appellants further contended that an insolvency proceeding cannot be initiated against the

15
Ferro Alloys Corporation Limited v. Rural Electrification Corporation Limited, Comp. App (AT) (Ins) No. 92
of 2017.
16
Ibid., ¶ 22.
17
Ibid., ¶ 22, 24.
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corporate guarantor without proceeding and exhausting the relief provided against the
principal debtor.18 On the other hand, REC submitted that the corporate guarantee provided
by Ferro Alloys was unconditional, joint and several and co-extensive with that of the
principal debtor and could be invoked even without exhausting the remedies against the
principal debtor. It was further argued that a corporate guarantor becomes a corporate debtor
as soon as a guarantee agreement is invoked. It was subsequently held that:

 The Code does not exclusively delineate and/or prescribes any inter-se rights,
obligation and liabilities of a guarantor qua ‘financial creditor’. Thus, in absence of
any express provision providing for inter-se rights, obligation and liabilities of
guarantor qua ‘financial creditor’ under the Code, the same will have to be noticed
from the provisions of the Indian Contract Act, which exclusively and elaborately
deals with the same.19

 Without initiating any ‘Corporate Insolvency Resolution Process’ against the


‘Principal Borrower’, it is always open to the ‘Financial Creditor’ to initiate
‘Corporate Insolvency Resolution Process’ under Section 7 against the ‘Corporate
Guarantors’, as the creditor is also the ‘Financial Creditor’ qua ‘Corporate
Guarantor’.20

On 11th February, 2019, the Supreme Court affirmed the NCLAT judgment which held that
insolvency proceedings against the corporate guarantor may be undertaken without initiating
prior proceedings against the principal debtor under the Code.21 Thus a long line of
precedents under Indian and foreign contract and insolvency laws, which hold that a creditor
may proceed against the guarantor on failure of the principal debtor to repay the loan upon
demand by the creditor without exhausting his remedies against the principal debtor, has been
followed.

Also, in view of the Insolvency and Bankruptcy Code (Second Amendment) Act, 2018
amending the Code to bring in Section 5A (which defined 'corporate guarantor' as a corporate

18
Ibid., ¶ 7.
19
Ibid., ¶ 35.
20
Ibid., ¶ 39.
21
Supreme Court Upholds NCLAT Judgment Ruling That Insolvency Proceedings May Be Invoked Against
Corporate Guarantor Before Proceeding Against The Principal Debtor (27/02/2019) available at
http://www.mondaq.com/article.asp?article_id=784940&type=mondaqai (Last retrieved on 19/10/2019).
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person who is the surety in a contract of guarantee to a corporate debtor), the argument that
the Code does not recognize the concept of a “corporate guarantor” becomes redundant with
effect from 6th June 2018, i.e. the date the amendment came into force.22

5. RIGHTS OF GUARANTOR VIS-À-VIS THE


CORPORATE DEBTOR
A guarantor has a right of subrogation against the principal debtor under section 140 of the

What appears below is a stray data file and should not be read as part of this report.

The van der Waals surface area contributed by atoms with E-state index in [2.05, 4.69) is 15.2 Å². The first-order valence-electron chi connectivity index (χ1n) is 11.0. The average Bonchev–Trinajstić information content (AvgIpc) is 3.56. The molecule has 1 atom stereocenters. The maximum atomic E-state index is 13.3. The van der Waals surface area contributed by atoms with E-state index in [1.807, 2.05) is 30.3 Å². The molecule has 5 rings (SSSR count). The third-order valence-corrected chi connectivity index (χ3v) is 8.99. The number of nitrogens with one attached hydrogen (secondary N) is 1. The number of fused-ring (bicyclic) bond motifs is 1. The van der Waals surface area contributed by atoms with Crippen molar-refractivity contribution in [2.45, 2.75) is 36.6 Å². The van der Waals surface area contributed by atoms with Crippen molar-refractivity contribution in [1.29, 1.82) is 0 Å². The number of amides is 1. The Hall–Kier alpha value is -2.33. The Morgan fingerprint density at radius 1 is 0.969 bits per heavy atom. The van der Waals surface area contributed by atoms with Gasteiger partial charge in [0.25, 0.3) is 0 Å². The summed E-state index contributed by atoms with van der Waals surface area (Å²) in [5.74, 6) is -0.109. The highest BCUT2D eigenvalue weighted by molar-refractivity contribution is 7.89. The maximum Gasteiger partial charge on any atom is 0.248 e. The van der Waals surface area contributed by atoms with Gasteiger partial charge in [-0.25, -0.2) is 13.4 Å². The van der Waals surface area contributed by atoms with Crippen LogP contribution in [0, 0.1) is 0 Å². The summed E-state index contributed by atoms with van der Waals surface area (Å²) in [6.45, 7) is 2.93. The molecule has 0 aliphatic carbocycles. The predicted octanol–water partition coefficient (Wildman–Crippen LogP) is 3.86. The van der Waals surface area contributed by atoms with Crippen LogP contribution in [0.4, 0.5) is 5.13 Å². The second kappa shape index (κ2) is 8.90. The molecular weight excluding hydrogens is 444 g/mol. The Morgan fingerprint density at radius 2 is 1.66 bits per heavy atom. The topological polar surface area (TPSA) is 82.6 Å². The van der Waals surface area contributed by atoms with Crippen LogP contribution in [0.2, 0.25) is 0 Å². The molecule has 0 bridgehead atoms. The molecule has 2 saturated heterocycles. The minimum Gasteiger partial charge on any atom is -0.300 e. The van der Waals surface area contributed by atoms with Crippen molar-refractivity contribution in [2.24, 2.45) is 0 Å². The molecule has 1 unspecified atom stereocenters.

Contract Act for the debt amount paid on behalf of the principal debtor. However, no such
right can be enjoyed when the payment is made by the guarantor after the CIRP in relation to
the debt for which the guarantee is provided is concluded.

This issue is squarely covered by the judgement of the National Company Law Appellate
Tribunal (NCLAT) in Lalit Mishra and Ors. v. Sharon Bio Medicine Ltd.23 The NCLAT held
that the guarantor cannot exercise its right of subrogation under the Contract Act as
proceedings under the IBC are not recovery proceedings. The object of the proceedings under
the IBC is to revive the company and focus on maximization of value of its assets and not to
ensure that credit is available to all stakeholders. Thus, no such recovery can be made by
guarantor.

22
Id.
23
Company Appeal (AT) (Insolvency) No. 164 of 2018 (19/12/ 2018).
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6. CONCLUSION
The liability of the guarantor arises by virtue of default committed by the principal debtor
also known as corporate debtor under this insolvency regime. Thus, in light of the provisions
of the Indian Contract Act, 1872, the creditor is within his rights to seek remedies against the
guarantors in case of failure of principal debtor to repay the amount. This position has also
been fortified by the adjudicating authorities under the IBC who have now laid down the
position that guarantors of a corporate debtor can also initiate corporate insolvency resolution
process against the guarantors before initiating it against the principal debtor. The benefit of
moratorium under Section 14 is applicable only and only to the corporate debtor. Hence, the
Supreme Court, in the matter of Re:State Bank of India as mentioned above, has rightly
distinguished between moratorium under Section 14 and 101 of IBC. The underlying
rationale behind the exclusion of guarantors from the scope of the moratorium seems to be
that advanced by the apex court in Innoventive Industries, which proclaims the IBC as a
‘creditor-friendly’ law. The position of guarantors to a corporate debtor while raising
finances cannot be underestimated and due importance has been given to both their and other
stakeholders interests during the resolution process under the IBC.

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BIBLIOGRAPHY

STATUTES

 The Indian Contract Act, 1872.


 The Insolvency and Bankruptcy Code, 2016.

WEBSITES

 https://ibbi.gov.in/
 https://barandbench.com/
 http://www.nishithdesai.com/
 https://www.rbi.org.in
 http://www.mondaq.com/
 https://www.vantageasia.com/
 https://indiacorplaw.in/